Reverse takeovers – what about the shareholders?
What is the issue?
The key protection against dilution for a shareholder in an ASX company is the rule that prevents more than 15% of new shares being issued in any 12 month period. So should an issuer be able to buy a more valuable competitor by issuing an unlimited amount of scrip without seeking shareholder approval? We don’t think so, but this has happened all too often in the Australian market.
We see this as an issue of property rights – why should the economic interest in the property you own (a share) be fundamentally transformed by a “merger” with a third party at a price that you and a majority of other owners don’t agree with?
Many jurisdictions, including the UK and South Africa, give both sets of shareholders a say in major transactions, including on the very specific situation of this note: all scrip mergers.
However, Australian law and the ASX listing rules only requires approval from the company nominally being taken over (usually by way of a scheme of arrangement) even when the situation is effectively a reverse takeover because it is much smaller than the prey.
This has created a loophole for clever players in the market for corporate control who can choose which set of shareholders get to vote, regardless of the number of new shares being issued. Surprise, surprise, it is often the shareholders who are giving too much value away who don’t get to vote.
This wouldn’t matter so much if a capital base was only being expanded by 15% (the current limit) through the issue of new shares, but under Australian law there is no limit to the amount of new shares which can be issued as part of a takeover without shareholder approval.
This whole situation could be fixed by a quick amendment to the ASX listing rules or some legislative changes to the Corporations Act to bring our listing rules into line with those in London, Singapore and Hong Kong at a minimum.
The revised rules should mandate that no company can issue a quantum of new shares representing more than 25% of its issued capital, net assets, market capitalisation, revenue or profits in in a merger transaction unless it first has shareholder approval for the transaction.
The market for corporate control hasn’t stopped in other jurisdictions that have similar protections and it won’t here either.
Oxiana Resources & Zinifex
Think back to the merger between Oxiana Resources and Zinifex in 2008, which was billed as a ‘merger of equals’ transaction because each set of shareholders would own precisely 50% of the combined company.
However, Oxiana shareholders were less likely to approve a transaction which would see its popular CEO Owen Hegarty replaced, so it was decided that Oxiana was the acquirer meaning that only Zinifex shareholders got to vote. They supported the deal with more than 99% of voted shares in favour.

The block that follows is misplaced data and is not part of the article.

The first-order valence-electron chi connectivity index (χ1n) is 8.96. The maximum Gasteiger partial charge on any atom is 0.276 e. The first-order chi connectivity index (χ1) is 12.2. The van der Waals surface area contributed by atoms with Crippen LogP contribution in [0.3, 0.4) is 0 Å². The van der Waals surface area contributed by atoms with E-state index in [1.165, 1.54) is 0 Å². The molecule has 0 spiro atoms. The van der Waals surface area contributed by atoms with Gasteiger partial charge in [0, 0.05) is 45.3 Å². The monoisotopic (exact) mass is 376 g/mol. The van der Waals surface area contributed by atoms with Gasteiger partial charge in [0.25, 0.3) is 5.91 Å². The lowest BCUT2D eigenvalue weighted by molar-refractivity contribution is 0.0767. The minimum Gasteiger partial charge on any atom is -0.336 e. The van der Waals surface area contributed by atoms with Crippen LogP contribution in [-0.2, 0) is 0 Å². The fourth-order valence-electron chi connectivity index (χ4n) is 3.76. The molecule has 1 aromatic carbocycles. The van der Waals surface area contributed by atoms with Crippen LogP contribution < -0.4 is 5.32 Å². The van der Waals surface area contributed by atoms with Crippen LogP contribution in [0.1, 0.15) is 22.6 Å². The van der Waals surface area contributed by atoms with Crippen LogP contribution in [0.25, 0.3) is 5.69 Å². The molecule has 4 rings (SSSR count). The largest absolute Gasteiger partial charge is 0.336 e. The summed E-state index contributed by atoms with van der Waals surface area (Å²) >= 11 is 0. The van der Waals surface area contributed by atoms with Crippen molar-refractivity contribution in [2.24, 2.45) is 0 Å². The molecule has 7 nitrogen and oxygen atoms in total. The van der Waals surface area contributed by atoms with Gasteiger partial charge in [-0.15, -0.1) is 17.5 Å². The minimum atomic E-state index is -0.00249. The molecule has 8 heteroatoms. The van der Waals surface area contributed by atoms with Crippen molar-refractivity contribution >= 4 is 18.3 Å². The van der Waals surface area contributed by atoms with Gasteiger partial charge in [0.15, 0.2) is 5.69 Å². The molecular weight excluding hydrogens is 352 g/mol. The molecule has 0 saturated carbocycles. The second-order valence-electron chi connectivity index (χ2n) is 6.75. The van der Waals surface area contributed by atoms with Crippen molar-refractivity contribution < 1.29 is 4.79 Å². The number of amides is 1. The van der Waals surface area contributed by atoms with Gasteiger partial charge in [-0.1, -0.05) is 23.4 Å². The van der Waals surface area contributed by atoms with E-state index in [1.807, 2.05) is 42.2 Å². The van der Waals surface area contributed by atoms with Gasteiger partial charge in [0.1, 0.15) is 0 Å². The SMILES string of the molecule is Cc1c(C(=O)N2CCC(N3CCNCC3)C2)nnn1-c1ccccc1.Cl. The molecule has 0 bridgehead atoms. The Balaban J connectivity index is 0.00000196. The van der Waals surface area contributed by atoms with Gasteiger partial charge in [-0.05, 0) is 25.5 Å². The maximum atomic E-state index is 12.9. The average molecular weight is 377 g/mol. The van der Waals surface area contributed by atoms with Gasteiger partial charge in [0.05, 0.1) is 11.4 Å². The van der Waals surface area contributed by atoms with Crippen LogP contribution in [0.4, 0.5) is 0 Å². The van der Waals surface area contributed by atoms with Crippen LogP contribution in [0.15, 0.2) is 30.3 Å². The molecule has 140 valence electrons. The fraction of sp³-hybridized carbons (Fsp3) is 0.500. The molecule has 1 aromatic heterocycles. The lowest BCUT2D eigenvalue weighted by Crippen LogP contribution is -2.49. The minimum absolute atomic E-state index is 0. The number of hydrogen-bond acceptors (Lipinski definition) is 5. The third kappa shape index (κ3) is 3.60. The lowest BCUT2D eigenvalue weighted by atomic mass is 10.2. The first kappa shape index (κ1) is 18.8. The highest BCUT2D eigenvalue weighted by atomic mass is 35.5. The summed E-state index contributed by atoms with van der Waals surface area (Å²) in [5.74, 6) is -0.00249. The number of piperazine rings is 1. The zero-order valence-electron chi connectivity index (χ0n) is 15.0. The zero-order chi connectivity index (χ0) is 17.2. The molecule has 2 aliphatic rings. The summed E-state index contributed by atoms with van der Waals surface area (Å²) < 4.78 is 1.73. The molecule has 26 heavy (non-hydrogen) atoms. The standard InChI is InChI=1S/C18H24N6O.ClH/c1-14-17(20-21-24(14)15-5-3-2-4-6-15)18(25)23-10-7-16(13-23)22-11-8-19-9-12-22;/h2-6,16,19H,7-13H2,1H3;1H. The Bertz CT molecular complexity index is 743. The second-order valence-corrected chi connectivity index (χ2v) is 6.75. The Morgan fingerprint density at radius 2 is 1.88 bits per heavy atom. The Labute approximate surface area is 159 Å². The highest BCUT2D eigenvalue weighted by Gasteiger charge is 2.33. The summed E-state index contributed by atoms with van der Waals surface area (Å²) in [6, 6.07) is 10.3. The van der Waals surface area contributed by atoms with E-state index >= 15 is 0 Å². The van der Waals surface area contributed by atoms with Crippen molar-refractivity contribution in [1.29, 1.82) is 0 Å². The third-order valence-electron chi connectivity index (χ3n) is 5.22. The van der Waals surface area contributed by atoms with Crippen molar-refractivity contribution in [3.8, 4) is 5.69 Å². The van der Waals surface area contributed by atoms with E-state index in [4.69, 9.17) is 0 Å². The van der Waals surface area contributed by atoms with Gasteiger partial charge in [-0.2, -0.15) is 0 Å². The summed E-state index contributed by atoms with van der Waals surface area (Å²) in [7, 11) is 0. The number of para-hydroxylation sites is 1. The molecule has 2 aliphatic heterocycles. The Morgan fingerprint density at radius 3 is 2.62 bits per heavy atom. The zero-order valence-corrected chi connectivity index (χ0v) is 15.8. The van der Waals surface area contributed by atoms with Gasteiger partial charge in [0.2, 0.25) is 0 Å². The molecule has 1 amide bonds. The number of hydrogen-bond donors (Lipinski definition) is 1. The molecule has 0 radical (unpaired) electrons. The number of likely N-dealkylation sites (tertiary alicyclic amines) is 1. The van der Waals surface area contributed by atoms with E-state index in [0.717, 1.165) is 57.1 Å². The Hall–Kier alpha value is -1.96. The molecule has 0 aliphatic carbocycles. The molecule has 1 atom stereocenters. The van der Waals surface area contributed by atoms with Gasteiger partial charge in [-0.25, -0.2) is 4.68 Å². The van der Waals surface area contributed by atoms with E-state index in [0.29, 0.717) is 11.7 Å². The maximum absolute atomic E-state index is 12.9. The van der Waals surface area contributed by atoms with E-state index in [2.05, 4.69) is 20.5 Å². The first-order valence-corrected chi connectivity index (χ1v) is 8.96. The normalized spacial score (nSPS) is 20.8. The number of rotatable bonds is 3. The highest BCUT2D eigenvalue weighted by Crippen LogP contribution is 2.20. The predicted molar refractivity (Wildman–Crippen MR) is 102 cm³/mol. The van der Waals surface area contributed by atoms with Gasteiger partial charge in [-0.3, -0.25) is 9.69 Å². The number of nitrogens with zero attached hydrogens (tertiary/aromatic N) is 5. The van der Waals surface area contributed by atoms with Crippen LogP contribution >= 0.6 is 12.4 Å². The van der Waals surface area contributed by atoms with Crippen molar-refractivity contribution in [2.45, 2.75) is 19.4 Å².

Rather than creating Australia’s 3rd biggest mining house with a market capitalisation of $12 billion, the renamed OZ Minerals almost went broke in 2009. All this could have been avoided if Oxiana shareholders had been able to vote the deal down.
Australian shareholders get to approve even the smallest issue of new shares to a director, yet the current law can theoretically exempt shareholders from approving a 100-fold increase in a company’s total issued capital in what is effectively a reverse takeover.
Roc Oil & Horizon Energy
Perhaps the best recent example of this was when Roc Oil and Horizon Energy proposed merging in 2014. Roc was deemed the less valuable merger partner with just 42% of the stock in the new entity, but it was also the nominated acquirer which denied its shareholders a vote.
In a rare example of institutional direct action, the late fund manager Simon Marais from Allan Gray called an EGM and proposed a constitutional change at Roc Oil so that it could not issue more than 30% of its stock in a merger transaction without shareholder approval.
The resolution was supported by 46% of voted shares, falling short of the 75% super-majority required but sending a powerful message that shareholders want their rights protected in these reverse takeover situations.
Skilled Group & Programmed Maintenance Services
The same issue also arose when Skilled Group was nominally bought by the smaller Programmed Maintenance Services in 2015.
Programmed shareholders only ended up with 47% of the combined company and its share price under-performed after the deal was announced, suggesting it had offered Skilled a sweet deal, which was overwhelmingly endorsed by its shareholders.
Federation Centres & Novion Property Group
This was repeated with the 2015 merger between Federation Centres (the old Centro Retail) and Novion Property Group.
Federation Centres was the nominated predator (Federation centres shareholders only owned 36% of the combined group) snapped up a much larger rival so its shareholders didn’t get a vote. Surprise, surprise, Federation Centres under-performed on the market after the deal was announced, suggesting its shareholders, many of whom were smaller retail investors, got the worst of the deal.